Information Management to Maximize Your Yields

Should fall fertilizer strategies change because of the drought?

This year’s drought and in some areas hail, have made for some stressful times in your farming operations. Despite that, it’s still a great time to be in agriculture with all of the advances and continued progress over recent years. We need to continue to be safe and to plan for next year. Some may be wondering if our fall fertilizer strategies should change because of the drought, see what Rick Vanden Huevel at VH Consulting, Inc., our soil lab, has to say:

With the drought of 2012 significantly impacting crop yields, some producers may be giving thought to little or no fertilizer application to next year’s crop. This varies though as yields are so variable across the state. Though this may make sense for a couple of situations, in most cases it does not.

SciMax Learning Group members’ fertilizer recommendations utilize actual yield data from their own fields by every 60 ft. by 60 ft. squares for crop removals, management zones that are established for Variable Rate planting recs or just mgmt. zones that are consistent year after year, and finally using the soil test data from 2.5 acre grids.

This is very unique in the industry and a huge benefit to those involved in the SciMax Learning Group. Making recommendations this way helps manage variability between yield and soil tests data. This year with all of the stresses there are major differences in crops where management of fertility has been a focus. These fields have not shown as bad of stress and yield will show that it pays.

Soybeans in 2012 are likely benefiting from a fertilizer application made in 2011, and corn of that year, which had good yields, removed a lot of nutrients. Cutting back in this situation doesn’t make sense. Corn in 2012, in rotation or continuous, still will produce a crop which can remove significant amounts of nutrients in many parts of IA or the Corn Belt for that matter.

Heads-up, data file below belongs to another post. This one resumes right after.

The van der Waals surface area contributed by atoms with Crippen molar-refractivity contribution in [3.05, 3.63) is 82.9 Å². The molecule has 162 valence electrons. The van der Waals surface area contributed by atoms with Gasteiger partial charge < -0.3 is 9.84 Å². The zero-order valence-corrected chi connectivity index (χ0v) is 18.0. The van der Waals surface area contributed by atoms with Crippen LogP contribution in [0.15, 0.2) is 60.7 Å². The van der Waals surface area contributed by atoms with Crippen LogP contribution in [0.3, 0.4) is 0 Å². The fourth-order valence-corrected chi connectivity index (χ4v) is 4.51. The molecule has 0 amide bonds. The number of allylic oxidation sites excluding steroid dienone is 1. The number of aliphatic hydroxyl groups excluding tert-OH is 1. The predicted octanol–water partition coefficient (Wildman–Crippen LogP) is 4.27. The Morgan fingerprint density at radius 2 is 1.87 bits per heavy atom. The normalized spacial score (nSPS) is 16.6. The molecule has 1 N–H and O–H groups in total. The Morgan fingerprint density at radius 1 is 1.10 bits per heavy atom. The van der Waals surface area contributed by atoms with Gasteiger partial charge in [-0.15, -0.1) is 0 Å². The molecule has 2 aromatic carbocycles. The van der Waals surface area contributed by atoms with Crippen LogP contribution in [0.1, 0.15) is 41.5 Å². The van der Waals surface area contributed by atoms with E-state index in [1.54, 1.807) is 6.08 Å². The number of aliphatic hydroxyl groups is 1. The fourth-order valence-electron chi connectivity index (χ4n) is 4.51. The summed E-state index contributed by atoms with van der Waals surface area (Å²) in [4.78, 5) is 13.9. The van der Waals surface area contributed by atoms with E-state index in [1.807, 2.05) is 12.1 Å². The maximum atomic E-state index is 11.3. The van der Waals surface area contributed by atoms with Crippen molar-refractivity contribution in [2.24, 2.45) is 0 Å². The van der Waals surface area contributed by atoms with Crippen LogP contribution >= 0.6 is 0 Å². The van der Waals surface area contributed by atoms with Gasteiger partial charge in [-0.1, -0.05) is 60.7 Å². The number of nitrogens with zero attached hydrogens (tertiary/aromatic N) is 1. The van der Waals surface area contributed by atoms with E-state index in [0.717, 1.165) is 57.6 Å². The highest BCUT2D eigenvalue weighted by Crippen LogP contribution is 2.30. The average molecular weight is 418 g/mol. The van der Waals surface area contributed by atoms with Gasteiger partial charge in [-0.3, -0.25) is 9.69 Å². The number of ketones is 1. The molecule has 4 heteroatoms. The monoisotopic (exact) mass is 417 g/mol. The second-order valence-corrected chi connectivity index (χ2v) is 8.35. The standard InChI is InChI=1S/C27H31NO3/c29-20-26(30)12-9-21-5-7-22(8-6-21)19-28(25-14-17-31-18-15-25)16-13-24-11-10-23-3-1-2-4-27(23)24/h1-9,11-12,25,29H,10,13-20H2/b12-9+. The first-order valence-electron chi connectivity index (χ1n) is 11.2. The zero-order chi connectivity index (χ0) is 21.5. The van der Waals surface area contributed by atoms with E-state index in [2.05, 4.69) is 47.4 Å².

Taking credit for a partial crop is not an exact science. Soil testing and the recommendations made from it are not sensitive enough, in most instances, except SciMax recommendations, to measure or compensate for the partial crop removal for a single year.

Keep in mind that while the crop field average may not be what you want, many spots of a drought stricken field will still yield well. Many parts of your field will have large crop removals rates. After a year like 2012, nutrient variability across fields is likely going to increase. Nevertheless, if no grain or stover is harvested, consideration for little or no fertilizer may be a valid option.

Also, if your soil tests are in the very high range for P and K, for the great majority of a field little or no fertilizer may be a valid option. If your last fertilizer application was very aggressive (full crop removal plus a build amount), trimming the next application rate may be an option. But most fields will not fit the above criteria.

For most growers, it is likely best to add nutrients as usual and consider it a build year (at least for parts of your fields) for the high yields many producers are trying to achieve with today’s technologies and greater yield potential.

Considerations for carryover N in continuous corn may be tempting, but moisture between late fall and spring may change carryover amounts. Characterizing that change is not easy. Furthermore, spring nitrate N tests are most often done on composite samples (very large areas), but as mentioned above, variability is going to be very significant from variable yields as well.

If there is an interest in crediting unused N, perhaps some zone sampling for spring nitrate N could be considered to provide a credit. Otherwise, stay with your original plan or the original plan minus a very modest credit for unused N (perhaps 10-15 lbs. N/A).

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